Afghans Take Their Legal Woes to the Taliban Justice System

Adjudicating disputes. Village elders at a Shura meeting. Veronique de Viguerie/Getty

When Wali Khan returned to Afghanistan in 2008, having spent his entire life in an Afghan refugee camp in Pakistan, his first order of business was to build a house on his late father's patch of land in eastern Paktia province. But when he tried to reclaim the other 70 acres he believed to be his, he ran into big trouble. A powerful tribal family warned Khan and his four uncles not to touch the land that they claimed was theirs. "The whole village was threatening us with death," Khan says, adding that the Ahmedzais are "strong, rich, and influential."

The tension nearly ended in violence last year as Khan, his uncles, and the Ahmedzais took up arms and prepared for battle. "There was a real danger of bloodshed," says the 33-year-old Khan, who runs a medical laboratory in the provincial capital, Gardez. Khan quickly ruled out taking his case to the official government courts, which he says are corrupt and plodding. But he didn't want to risk a shootout, so instead he decided to take the land feud to the Taliban's Islamic court. The Ahmedzais agreed, saying they had no objection to submitting their claim to the Taliban's court. "Taliban courts are easier, more transparent, and quick, and stand on Islamic law," says Khan. "If a Taliban judge is found to be corrupt, he will be beheaded."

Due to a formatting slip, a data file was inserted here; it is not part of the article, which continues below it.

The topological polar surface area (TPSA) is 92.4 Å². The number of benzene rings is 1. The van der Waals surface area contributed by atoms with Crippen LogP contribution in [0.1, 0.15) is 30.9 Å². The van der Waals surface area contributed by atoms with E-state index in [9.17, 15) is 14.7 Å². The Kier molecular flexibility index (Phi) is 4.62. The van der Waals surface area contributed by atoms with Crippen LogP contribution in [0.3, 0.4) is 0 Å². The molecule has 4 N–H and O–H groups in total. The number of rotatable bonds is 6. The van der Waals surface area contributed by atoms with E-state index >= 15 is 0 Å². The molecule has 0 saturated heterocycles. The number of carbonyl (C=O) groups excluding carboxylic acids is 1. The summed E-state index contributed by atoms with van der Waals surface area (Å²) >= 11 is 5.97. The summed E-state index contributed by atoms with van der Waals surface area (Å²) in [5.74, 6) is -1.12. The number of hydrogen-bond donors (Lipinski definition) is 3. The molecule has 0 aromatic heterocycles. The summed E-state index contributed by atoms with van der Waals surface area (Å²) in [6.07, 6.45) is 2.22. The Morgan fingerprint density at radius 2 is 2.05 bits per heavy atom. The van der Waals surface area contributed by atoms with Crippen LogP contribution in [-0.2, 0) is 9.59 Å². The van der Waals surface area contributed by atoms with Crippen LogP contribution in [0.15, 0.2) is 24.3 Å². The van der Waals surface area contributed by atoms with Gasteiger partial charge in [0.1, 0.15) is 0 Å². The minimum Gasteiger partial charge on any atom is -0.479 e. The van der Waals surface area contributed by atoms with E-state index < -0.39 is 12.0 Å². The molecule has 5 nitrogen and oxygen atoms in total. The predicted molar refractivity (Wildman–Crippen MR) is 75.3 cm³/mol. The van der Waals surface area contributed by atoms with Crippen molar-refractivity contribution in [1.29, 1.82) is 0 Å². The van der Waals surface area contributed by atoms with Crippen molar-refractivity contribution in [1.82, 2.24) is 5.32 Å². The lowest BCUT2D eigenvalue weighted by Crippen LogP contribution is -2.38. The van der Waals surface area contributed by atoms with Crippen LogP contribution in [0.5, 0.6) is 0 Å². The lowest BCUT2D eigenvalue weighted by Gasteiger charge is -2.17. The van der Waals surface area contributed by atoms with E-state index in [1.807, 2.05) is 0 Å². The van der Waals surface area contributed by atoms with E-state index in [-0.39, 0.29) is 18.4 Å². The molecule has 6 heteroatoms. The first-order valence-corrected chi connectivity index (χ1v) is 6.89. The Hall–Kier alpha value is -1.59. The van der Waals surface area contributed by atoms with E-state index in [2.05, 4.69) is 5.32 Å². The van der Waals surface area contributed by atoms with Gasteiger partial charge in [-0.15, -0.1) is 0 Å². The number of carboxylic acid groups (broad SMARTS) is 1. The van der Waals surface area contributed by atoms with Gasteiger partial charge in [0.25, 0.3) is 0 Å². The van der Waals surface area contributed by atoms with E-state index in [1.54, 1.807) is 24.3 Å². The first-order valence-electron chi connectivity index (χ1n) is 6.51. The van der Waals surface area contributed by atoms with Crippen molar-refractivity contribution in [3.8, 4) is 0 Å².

The Taliban may not be popular, but their courts seem to be. Even a senior adviser to Afghan President Hamid Karzai admits that many Afghans prefer Taliban courts to the government's legal system. And a member of Parliament from Zabul province, Qadar Qalatwal, agrees, saying local government courts are simply hopeless. "The local government is drowning in corruption so no one trusts the justice system," he says.

As a result, increasing numbers of Afghans are taking their legal woes to the Taliban justice system. "Afghans come from all over, from the cities and countryside, to resolve family and land disputes, loan problems, and even women's issues," says Taliban Upper Court judge Habibullah Haqqani.

Most Afghans say they don’t want to be ruled by the Taliban again. Roberto Schmidt/AFP/Getty

Most Afghans say they don't want to be ruled by the Taliban again as they were for years until the American-led invasion of 2001. They don't like the Taliban's strict social policies and its banning of girls' education. They deplore the fact that 80 percent of the more than 2,700 civilian casualties last year were caused by the insurgents. But they like Taliban-style justice. As Khan puts it: "We don't want to be ruled by them. But we support the Taliban's Islamic courts."

A government judge from Ghazni province, who doesn't wish to be named for security reasons, strongly defends the Afghan legal system, though he admits corruption is endemic and the wheels of justice are rather creaky. "Most Afghan people are illiterate and do not have any patience," he says. "They want a verdict in a few weeks." Official justice, he adds, may be slow, but it is more thorough and rigorous. "Government courts need to study each case deeply and need evidence, proof, eyewitnesses, and supporting documentation," says the government judge. "Taliban courts are speedy and may not be corrupt but the trials are usually not fair."